Radiology School Changes
Contact: Tammy G. Love
VP of Business Development
Phone: (336) 651-8116
By CHARLES S. WILLIAMS
Wilkes Journal-Patriot Staff
Officials of Wilkes Regional Medical Center are continuing work on transferring the operation of the hospital’s School of Radiologic Technology to Wilkes Community College. They hope to have the transfer of the program completed by this fall.
Invitations to the school’s graduation ceremony, which will be held at the North Wilkesboro Presbyterian Church annex fellowship hall, on Friday, June 21, states that this will be the “55th, last and final graduation ceremony” for the school.
The program was started by Dr. John Bennett in 1956. The director of the program on a full-time basis for 35 years (until 2007) was Betty Winslow, who then worked on a part-time basis for several additional years.
Mark Cullison, the vice president of support services for the hospital, said that the change is needed because of new requirements by the Joint Review Committee on Education in Radiologic Technology (JRCERT), which certifies radiologic technologists.
“That governing body has adopted changes to its rules saying that anyone sitting for the test to be accredited as a radiologic technologist must have a college degree of some sort, from an associates degree to a masters degree. Since we are a hospital and not accredited by the Southern Association of Colleges, we cannot issue a degree that would be recognized by the JRCERT and allow graduates from our program to sit for the test. That new rule would severely limit our student pool so we felt that it would be better if the college took it over.”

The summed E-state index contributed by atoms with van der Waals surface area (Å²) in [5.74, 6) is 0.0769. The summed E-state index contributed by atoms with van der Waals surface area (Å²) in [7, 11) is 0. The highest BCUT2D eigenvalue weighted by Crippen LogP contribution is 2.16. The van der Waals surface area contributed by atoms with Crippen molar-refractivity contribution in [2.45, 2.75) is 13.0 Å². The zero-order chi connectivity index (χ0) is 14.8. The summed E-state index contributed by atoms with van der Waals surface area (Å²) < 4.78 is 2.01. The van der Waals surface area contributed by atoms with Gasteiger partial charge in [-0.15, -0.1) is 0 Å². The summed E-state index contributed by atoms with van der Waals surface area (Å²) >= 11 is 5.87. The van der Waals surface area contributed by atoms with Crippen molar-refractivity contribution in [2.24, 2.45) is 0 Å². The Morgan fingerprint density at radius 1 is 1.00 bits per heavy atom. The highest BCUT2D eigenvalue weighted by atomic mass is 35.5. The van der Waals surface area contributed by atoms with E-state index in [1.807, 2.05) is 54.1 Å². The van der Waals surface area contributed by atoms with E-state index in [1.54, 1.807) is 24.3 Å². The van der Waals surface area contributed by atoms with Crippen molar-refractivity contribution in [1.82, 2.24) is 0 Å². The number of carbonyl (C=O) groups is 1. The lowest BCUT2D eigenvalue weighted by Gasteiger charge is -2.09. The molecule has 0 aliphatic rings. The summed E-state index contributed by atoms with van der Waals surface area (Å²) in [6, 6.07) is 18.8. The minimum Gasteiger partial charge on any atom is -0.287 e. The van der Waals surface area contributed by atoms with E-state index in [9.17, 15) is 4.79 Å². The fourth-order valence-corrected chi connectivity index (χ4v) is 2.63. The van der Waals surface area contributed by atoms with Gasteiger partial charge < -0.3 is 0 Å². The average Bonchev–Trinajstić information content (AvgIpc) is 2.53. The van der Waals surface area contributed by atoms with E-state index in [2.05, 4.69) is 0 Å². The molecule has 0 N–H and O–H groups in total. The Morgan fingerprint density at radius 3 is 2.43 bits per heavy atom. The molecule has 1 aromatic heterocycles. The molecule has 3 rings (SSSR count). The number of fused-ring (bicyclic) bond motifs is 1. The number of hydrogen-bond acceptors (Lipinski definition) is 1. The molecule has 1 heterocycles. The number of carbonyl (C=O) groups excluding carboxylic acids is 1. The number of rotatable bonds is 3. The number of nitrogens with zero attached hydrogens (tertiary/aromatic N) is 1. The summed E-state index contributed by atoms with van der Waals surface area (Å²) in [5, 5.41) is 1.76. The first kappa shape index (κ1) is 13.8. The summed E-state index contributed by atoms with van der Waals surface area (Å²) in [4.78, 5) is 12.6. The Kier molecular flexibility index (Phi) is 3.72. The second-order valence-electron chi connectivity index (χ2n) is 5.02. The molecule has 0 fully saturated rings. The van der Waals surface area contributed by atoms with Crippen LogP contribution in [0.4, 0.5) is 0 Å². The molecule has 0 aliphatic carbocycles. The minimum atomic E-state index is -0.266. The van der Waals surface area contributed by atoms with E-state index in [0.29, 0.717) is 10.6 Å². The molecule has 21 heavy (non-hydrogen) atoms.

Cullison said that the hospital had required students in the program to take basic college courses.
Classes in the program usually average 12-15 students.
According to Cullison, “We’ve been discussing this move since early this past fall. We’ve had to jump through a lot of hoops, and we still aren’t done. This has been a big effort on our part to make this happen, but we felt that it would be better to transfer the operation of the school to the college than to shut it down.
“There’s no guarantee that we can complete the transfer by this fall, but that’s what we’re aiming for.”
The classes for the radiology program are presently in the WRMC support center, which is the former Winn-Dixie on West D Street. They will still be offered there, by the college, until the college has a new home for its medical technology training. All of the clinical work will continue to be done at the hospital here, as well as at Watauga Hospital, Ashe Memorial Hospital and Hugh Chatham Memorial Hospital, as well as the WRMC Diagnostic Imaging Center at West Park.
“These other hospitals have signed on and agreed to serve as clinical sites for our students,” Cullison said. “We want the students to have exposure at multiple radiologic sites.”
The hospital, for many years, offered free housing for students in the program but that is no longer a part of the program. Also the previously tuition-free program now has a fee schedule in place that is similar to that of the community college system.”
Cullison noted that, in previous years, the hospital allowed second-year students (in the two-year program) to be employed by the hospital but no longer offer that.
“The students now take clinical training on all shifts as part of their accreditation process,” Cullison said. “They have to be with a radiologic technician whenever they are exposed to clinical teaching or training.”
While radiologic training was offered as training primarily at hospitals in the past, Colluson said that colleges are now the main providers of the training.